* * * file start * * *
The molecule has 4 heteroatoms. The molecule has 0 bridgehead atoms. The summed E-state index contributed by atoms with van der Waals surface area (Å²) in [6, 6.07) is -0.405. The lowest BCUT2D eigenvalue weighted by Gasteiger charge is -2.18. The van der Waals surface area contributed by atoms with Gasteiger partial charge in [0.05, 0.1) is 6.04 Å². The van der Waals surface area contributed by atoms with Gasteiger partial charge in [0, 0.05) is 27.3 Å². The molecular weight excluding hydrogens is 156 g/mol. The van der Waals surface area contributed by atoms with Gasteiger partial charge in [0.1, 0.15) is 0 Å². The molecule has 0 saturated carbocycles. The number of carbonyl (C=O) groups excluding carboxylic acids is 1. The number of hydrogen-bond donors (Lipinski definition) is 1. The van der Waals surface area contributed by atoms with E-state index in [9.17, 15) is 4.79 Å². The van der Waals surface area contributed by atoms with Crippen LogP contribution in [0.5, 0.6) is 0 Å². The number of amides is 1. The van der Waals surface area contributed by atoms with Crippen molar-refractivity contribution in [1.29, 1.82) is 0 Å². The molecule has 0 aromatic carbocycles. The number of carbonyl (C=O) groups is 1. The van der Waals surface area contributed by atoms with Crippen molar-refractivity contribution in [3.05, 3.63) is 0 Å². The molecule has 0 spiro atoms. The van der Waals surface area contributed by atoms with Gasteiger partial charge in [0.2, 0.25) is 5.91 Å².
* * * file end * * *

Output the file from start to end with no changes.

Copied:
The molecule has 4 heteroatoms. The molecule has 0 bridgehead atoms. The summed E-state index contributed by atoms with van der Waals surface area (Å²) in [6, 6.07) is -0.405. The lowest BCUT2D eigenvalue weighted by Gasteiger charge is -2.18. The van der Waals surface area contributed by atoms with Gasteiger partial charge in [0.05, 0.1) is 6.04 Å². The van der Waals surface area contributed by atoms with Gasteiger partial charge in [0, 0.05) is 27.3 Å². The molecular weight excluding hydrogens is 156 g/mol. The van der Waals surface area contributed by atoms with Gasteiger partial charge in [0.1, 0.15) is 0 Å². The molecule has 0 saturated carbocycles. The number of carbonyl (C=O) groups excluding carboxylic acids is 1. The number of hydrogen-bond donors (Lipinski definition) is 1. The van der Waals surface area contributed by atoms with E-state index in [9.17, 15) is 4.79 Å². The van der Waals surface area contributed by atoms with Crippen LogP contribution in [0.5, 0.6) is 0 Å². The number of amides is 1. The van der Waals surface area contributed by atoms with Crippen molar-refractivity contribution in [1.29, 1.82) is 0 Å². The molecule has 0 aromatic carbocycles. The number of carbonyl (C=O) groups is 1. The van der Waals surface area contributed by atoms with Crippen molar-refractivity contribution in [3.05, 3.63) is 0 Å². The molecule has 0 spiro atoms. The van der Waals surface area contributed by atoms with Gasteiger partial charge in [0.2, 0.25) is 5.91 Å².